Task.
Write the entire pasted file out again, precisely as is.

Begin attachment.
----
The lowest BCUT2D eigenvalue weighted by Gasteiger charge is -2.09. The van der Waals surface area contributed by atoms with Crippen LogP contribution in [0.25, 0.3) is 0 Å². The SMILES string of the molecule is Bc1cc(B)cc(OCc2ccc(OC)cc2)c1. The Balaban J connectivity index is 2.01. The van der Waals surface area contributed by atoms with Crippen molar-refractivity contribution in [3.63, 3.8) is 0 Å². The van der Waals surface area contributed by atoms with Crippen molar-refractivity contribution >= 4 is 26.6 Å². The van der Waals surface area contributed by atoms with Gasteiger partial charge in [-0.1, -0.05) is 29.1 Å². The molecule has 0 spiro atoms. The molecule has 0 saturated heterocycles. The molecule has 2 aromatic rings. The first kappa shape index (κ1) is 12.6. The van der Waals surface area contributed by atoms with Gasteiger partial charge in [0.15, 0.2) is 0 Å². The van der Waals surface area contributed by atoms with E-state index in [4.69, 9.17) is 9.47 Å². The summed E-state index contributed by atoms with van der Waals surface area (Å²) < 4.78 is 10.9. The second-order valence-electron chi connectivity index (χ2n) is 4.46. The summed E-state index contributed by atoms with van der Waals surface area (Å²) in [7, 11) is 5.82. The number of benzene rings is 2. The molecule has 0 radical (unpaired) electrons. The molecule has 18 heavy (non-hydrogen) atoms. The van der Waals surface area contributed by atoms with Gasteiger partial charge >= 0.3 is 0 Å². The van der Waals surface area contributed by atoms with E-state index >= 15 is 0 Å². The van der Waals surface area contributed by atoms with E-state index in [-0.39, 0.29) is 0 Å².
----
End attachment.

The lowest BCUT2D eigenvalue weighted by Gasteiger charge is -2.09. The van der Waals surface area contributed by atoms with Crippen LogP contribution in [0.25, 0.3) is 0 Å². The SMILES string of the molecule is Bc1cc(B)cc(OCc2ccc(OC)cc2)c1. The Balaban J connectivity index is 2.01. The van der Waals surface area contributed by atoms with Crippen molar-refractivity contribution in [3.63, 3.8) is 0 Å². The van der Waals surface area contributed by atoms with Crippen molar-refractivity contribution >= 4 is 26.6 Å². The van der Waals surface area contributed by atoms with Gasteiger partial charge in [-0.1, -0.05) is 29.1 Å². The molecule has 0 spiro atoms. The molecule has 0 saturated heterocycles. The molecule has 2 aromatic rings. The first kappa shape index (κ1) is 12.6. The van der Waals surface area contributed by atoms with Gasteiger partial charge in [0.15, 0.2) is 0 Å². The van der Waals surface area contributed by atoms with E-state index in [4.69, 9.17) is 9.47 Å². The summed E-state index contributed by atoms with van der Waals surface area (Å²) < 4.78 is 10.9. The second-order valence-electron chi connectivity index (χ2n) is 4.46. The summed E-state index contributed by atoms with van der Waals surface area (Å²) in [7, 11) is 5.82. The number of benzene rings is 2. The molecule has 0 radical (unpaired) electrons. The molecule has 18 heavy (non-hydrogen) atoms. The van der Waals surface area contributed by atoms with Gasteiger partial charge >= 0.3 is 0 Å². The van der Waals surface area contributed by atoms with E-state index >= 15 is 0 Å². The van der Waals surface area contributed by atoms with E-state index in [-0.39, 0.29) is 0 Å².